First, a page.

Located 1 '2 Miles West of 1-75 on SR 200


'I This program will give insight into the
different reasons for dementia. There
will be several very interesting photos of a normal
brain versus an Alzheimer's brain as well as a brain
affected by stroke. Presented by Terrie Hardison,
Executive Director, Alzheimer's and Dementia Alliance.

Health Screenings
July 22 2:00pm
H2U, Health 2 You, is an
organization that focuses on the
unique health needs of adults and
their families. Free heart health,
balance, memory, and diabetic foot screenings
will be offered at West Marion Community
Hospital, Medical Office Building Corridor, 4600
SW 46th Court.


OCALA HEALTH SYSTEM

SENIOR HEALTHCARE CENTER

9850 SW 84th Court, Suite 500
The Friendship Commons
Please register by calling
1-800-530-1188


05BOT







4 Wednesday, June 30, 2010 messengermessenger MESSENGER messengermessengermessengermessengermessengermessenger


CENTURY

continued from Page 1

hole should be able to see
the bloom of the century
plant.
They didn't purchase the
century plant themselves
but inherited it when they
purchased their home
from Sam and Marilyn
Knisely four years ago.
In the 18 years they've
been married, they lived in
St. Augustine and then 11
years in North Carolina
until doctors suggested a
warmer climate would be





Ha th



Cl u bq



YOUR DENTAL
HEALTH
,, ; '


better for Louise. They
tried Naples for three
months before deciding it
was too busy Then they
moved to Ft. Myers until
Hurricane Charlie came
along.
They looked into the
Ocala area because when
it came to evacuating it was
suggested they try the
Ocala area or South Geor-


Even the base of the plant
is almost as high as Bob
and Louise Schloss are tall.


byM.EHampon, D.D.S.
FULL MOUTH
RECONSTRUCTION
In some cases, patients'
teeth may be so decayed,
injured/fractured, or worn/
eroded that they may require
extensive treatment known as
"full mouth reconstruction."
Also known as "full mouth
restoration" and "full mouth
rehabilitation," this
rebuilding/restoring process
typically involves every tooth
in both the upper and lower
jaws. The process begins with
a thorough examination and
evaluation of the patient's
teeth, gums, and occlusion
(bite). It continues with an
assessment of the color, shape,
size, and proportion of the
teeth with respect to how they
relate to the gums, lips,
mouth, side profile, and face.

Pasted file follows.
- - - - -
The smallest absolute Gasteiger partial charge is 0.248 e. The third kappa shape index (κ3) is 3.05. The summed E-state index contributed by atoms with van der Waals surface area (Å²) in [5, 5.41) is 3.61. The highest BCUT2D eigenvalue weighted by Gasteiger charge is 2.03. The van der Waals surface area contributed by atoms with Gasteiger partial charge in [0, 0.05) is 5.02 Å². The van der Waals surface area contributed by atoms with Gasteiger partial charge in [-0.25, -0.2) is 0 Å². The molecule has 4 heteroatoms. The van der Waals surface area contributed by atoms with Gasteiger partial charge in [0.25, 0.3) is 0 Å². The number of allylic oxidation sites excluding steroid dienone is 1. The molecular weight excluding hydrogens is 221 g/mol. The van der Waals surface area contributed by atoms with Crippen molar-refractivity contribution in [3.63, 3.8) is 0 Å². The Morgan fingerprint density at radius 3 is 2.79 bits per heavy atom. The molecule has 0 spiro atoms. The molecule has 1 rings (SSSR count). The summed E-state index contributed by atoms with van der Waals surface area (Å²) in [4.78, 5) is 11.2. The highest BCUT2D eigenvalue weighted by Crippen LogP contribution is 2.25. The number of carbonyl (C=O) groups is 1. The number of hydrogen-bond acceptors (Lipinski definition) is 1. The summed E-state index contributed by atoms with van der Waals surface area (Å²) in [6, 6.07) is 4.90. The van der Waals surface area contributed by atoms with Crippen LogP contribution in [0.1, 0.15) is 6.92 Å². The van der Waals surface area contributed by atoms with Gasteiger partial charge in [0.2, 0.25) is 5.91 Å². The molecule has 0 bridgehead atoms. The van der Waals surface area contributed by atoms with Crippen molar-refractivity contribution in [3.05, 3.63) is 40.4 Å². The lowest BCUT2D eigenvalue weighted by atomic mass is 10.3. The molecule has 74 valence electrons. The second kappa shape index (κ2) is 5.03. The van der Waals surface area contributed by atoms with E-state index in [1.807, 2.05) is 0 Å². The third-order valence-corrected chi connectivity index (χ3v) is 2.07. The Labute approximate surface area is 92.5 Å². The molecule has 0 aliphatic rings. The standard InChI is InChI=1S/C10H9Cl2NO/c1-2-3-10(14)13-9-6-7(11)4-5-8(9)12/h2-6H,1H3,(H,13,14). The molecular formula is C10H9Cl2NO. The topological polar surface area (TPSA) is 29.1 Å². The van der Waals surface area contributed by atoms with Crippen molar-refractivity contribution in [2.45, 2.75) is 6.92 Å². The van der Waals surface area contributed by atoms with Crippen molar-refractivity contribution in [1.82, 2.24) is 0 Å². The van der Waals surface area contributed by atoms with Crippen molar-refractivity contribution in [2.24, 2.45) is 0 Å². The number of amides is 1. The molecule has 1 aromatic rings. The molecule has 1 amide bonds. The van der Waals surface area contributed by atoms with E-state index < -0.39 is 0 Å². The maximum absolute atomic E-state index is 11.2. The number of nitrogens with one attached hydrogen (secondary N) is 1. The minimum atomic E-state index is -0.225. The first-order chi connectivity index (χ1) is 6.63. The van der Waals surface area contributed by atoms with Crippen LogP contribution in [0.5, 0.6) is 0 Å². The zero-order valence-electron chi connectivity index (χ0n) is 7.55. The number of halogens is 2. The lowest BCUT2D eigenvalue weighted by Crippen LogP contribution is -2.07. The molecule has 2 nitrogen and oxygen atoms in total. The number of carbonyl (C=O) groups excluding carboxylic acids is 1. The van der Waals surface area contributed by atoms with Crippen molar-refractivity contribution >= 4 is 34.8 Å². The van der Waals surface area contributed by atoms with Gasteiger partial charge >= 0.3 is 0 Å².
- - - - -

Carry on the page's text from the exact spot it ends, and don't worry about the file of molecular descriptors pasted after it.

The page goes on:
Then, after taking x-rays,
impressions, and photographs,
the dentist (in conjunction
with specialists, if necessary)
can recommend procedures
and techniques for totally
restoring the teeth.
Our commitment to patient
care translates into specialized
care for each patient. Every
person we treat has a unique
dentition and oral health
condition, so we take pride in
designing customized
treatment plans. At the office
of MARK E. HAMPTON,
D.S., we want you to
receive the highest quality,
complete, and affordable
dental care. We keep abreast
of all new procedures, and we
would like to increase public
awareness of the importance
of preventive oral health care.
We're located at 11902
Illinois Street, Dunnellon,
where our aim is to provide
individual attention and care
to every patient so that we can
learn about his or her special
needs.
Call 352-489-5071 to
schedule an appointment.
We're "Dedicated to
Excellent Dentistry."
P.S. Full mouth restoration
can include procedures such
as crown lengthening; gum
recontouring; jaw surgery;
permanent restorations
(crowns, bridges, inlays/
onlays, veneers, and
implants); and orthodontics.

'a1 l^VISA


gia. They chose Ocala.
Both retired from phone
companies she from Mis-
sissippi Bell and he from
New Jersey Bell.
He, a Korean War vet-
eran, was already retired
when they met. He was at a
"Loners on Wheels" rally
for widowed motor home
owners in Oklahoma when
it was suggested he should
go to Mississippi to a simi-
lar rally
He went and at that rally
he met Louise.
They started talking and
realized they had some